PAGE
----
|Molecular Pathway in Muscle Helps Explain Effectiveness
of Diabetes Interventions
Scientists at the National Institute of Arthritis and Musculoskeletal
and Skin Diseases (NIAMS), a part of the National Institutes of
Health (NIH), demonstrate for the first time in a mouse model that
skeletal muscle cells cultured in a low-calorie environment refrain
from differentiating, an energy-demanding process by which cells
mature and specialize. They also describe for the first time the
molecular pathway (the protein-signaling system by which cells
read and react to their environment), involving the protein SIRT1
that becomes activated in mouse skeletal muscle cells when they
receive fewer calories. The study appears in the May 13 issue of Developmental
The discovery of this molecular pathway in muscle is also of interest
to diabetes researchers because calorie-restriction diets, as well
as the drug metformin, are both treatments for type 2 diabetes
and a related condition, metabolic syndrome. The treatments help
the body better regulate the body’s uptake of sugar, a nutrient
that people with these conditions have trouble regulating. But
the exact mechanism of action of these treatments is unclear.
Vittorio Sartorelli, M.D., chief of the NIAMS’ Laboratory of Muscle
Stem Cells and Gene Regulation and leader of the research team
said, “We think this finding has given us a better molecular understanding
of how lifestyle and drug interventions function in the treatment
of type 2 diabetes and metabolic syndrome.” Skeletal muscle plays
a critical role in type 2 diabetes and in a related condition,
metabolic syndrome. It is responsible for more than 40 percent
of the body’s uptake of sugar, a nutrient the body has trouble
regulating in both conditions.
In their project, Sartorelli and his colleagues set out to investigate
the relationship between skeletal muscle cells, calorie restriction,
metformin and SIRT1 in mice. They cultured skeletal muscle cells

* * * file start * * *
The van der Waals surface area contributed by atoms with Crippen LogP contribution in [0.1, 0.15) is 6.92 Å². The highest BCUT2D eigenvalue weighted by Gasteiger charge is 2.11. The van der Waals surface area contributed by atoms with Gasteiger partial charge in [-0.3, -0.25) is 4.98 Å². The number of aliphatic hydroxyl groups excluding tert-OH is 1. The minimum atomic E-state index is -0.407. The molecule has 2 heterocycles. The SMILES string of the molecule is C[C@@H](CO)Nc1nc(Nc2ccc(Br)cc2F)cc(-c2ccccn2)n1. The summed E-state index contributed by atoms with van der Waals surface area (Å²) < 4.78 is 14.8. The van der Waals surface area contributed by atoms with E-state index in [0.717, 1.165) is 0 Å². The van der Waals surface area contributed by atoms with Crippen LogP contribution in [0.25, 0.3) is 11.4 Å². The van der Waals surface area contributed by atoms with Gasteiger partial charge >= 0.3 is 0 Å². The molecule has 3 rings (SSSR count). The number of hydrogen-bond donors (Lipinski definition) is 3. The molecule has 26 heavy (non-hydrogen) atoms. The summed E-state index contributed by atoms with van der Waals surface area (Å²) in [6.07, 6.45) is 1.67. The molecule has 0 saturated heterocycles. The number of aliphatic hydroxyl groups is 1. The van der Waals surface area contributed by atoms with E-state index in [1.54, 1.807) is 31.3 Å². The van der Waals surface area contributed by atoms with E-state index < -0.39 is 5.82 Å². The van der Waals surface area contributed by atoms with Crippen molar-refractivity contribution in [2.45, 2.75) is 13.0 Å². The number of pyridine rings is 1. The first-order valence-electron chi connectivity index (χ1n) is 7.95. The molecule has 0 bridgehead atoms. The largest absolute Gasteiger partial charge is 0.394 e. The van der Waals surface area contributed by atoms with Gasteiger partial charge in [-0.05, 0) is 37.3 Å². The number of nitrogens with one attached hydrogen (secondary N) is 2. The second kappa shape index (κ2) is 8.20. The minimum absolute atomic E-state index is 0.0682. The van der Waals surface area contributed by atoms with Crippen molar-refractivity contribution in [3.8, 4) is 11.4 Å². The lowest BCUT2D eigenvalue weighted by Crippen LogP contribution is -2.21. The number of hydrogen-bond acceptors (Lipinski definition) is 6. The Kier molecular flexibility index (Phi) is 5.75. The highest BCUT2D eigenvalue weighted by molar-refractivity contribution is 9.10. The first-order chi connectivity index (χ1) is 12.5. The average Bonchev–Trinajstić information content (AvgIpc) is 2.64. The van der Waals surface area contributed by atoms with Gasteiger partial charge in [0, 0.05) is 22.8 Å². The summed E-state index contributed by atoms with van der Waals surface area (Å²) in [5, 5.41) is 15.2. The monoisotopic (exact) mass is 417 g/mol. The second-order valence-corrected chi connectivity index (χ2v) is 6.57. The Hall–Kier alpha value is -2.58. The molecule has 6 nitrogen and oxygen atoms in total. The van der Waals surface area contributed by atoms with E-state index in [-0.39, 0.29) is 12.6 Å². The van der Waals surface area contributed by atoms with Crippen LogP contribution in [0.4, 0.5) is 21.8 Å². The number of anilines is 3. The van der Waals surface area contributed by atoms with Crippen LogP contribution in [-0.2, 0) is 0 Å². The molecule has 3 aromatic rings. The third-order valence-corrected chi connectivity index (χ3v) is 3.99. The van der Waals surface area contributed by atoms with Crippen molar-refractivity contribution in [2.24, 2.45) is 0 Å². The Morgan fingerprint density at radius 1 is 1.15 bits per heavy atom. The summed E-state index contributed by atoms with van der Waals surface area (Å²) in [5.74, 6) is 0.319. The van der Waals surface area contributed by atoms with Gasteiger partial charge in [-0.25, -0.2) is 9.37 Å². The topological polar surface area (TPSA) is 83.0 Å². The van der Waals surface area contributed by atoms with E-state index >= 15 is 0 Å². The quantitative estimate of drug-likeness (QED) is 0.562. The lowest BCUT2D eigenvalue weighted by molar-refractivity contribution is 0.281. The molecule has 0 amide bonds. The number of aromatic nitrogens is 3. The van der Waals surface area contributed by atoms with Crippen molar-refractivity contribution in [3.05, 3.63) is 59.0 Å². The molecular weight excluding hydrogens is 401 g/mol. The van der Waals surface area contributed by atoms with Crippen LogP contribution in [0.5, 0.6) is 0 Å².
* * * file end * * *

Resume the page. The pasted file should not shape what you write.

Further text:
from normal mice in a low-glucose environment to restrict calories
and treated others with metformin. As expected, in each intervention
the cells failed to mature and form myocytes, cells that are the
building blocks of muscle fibers. What was new in their findings,
however, was that metformin and calorie restriction both promoted
the activation of two proteins, AMPK and Nampt, which in turn made
SIRT1 more active and capable of suppressing cell differentiation.
When the scientists tried metformin and calorie restriction in
the cells of mice engineered to have inactive SIRT1, the muscle
cells ignored the suppressive effects of the interventions and
remained able to produce mature myocytes. In addition, the usual
changes in gene activity in response to calorie restriction in
mice with inactive SIRT1 did not occur, another indication that
SIRT1 is necessary to mediate the effects of calorie restriction.
Sartorelli said the team’s research shows that SIRT1 is a molecule
that allows skeletal muscle to read a low amount of nutrients in
the environment and suppress genes that promote cell differentiation,
thereby conserving energy. He added that it also demonstrates that
two interventions that can control diabetes – reduced caloric intake
and metformin – both target SIRT1.
Collaborating institutions in this work included Weill Medical
College of Cornell University in New York City, Children’s National
Medical Center in Washington, D.C., and the Ottawa Health Research
Center Institute in Canada.
For more information about the NIAMS’ Laboratory of Muscle Stem Cells
and Gene Regulation, visit the NIAMS Web site at http://www.niams.nih.gov/Research/Ongoing_Research/Branch_Lab/
For more information about diabetes prevention and treatment,
visit the National Diabetes Information Clearinghouse of the National
Institute of Diabetes and Digestive and Kidney Diseases (NIDDK),
a part of the NIH, at http://diabetes.niddk.nih.gov/.
The mission of the National Institute of Arthritis and Musculoskeletal
and Skin Diseases (NIAMS), a part of the Department of Health and
Human Services’ National Institutes of Health (NIH), is to support
research into the causes, treatment, and prevention of arthritis
and musculoskeletal and skin diseases; the training of basic and
clinical scientists to carry out this research; and the dissemination
of information on research progress in these diseases. For more
information about NIAMS, call the information clearinghouse at
(301) 495-4484 or (877) 22-NIAMS (free call) or visit the NIAMS
Web site at http://www.niams.nih.gov.
The National Institutes of Health (NIH) — The Nation's
Medical Research Agency — includes 27 Institutes and
Centers and is a component of the U.S. Department of Health and
Human Services. It is the primary federal agency for conducting
and supporting basic, clinical and translational medical research,
and it investigates the causes, treatments, and cures for both
common and rare diseases. For more information about NIH and
its programs, visit www.nih.gov.
Fulco M., et al. Glucose restriction inhibits skeletal myoblast
differentiation by activating SIRT1 through AMPK-mediated regulation
of Nampt. Developmental Cell 14, 661-673, May 2008.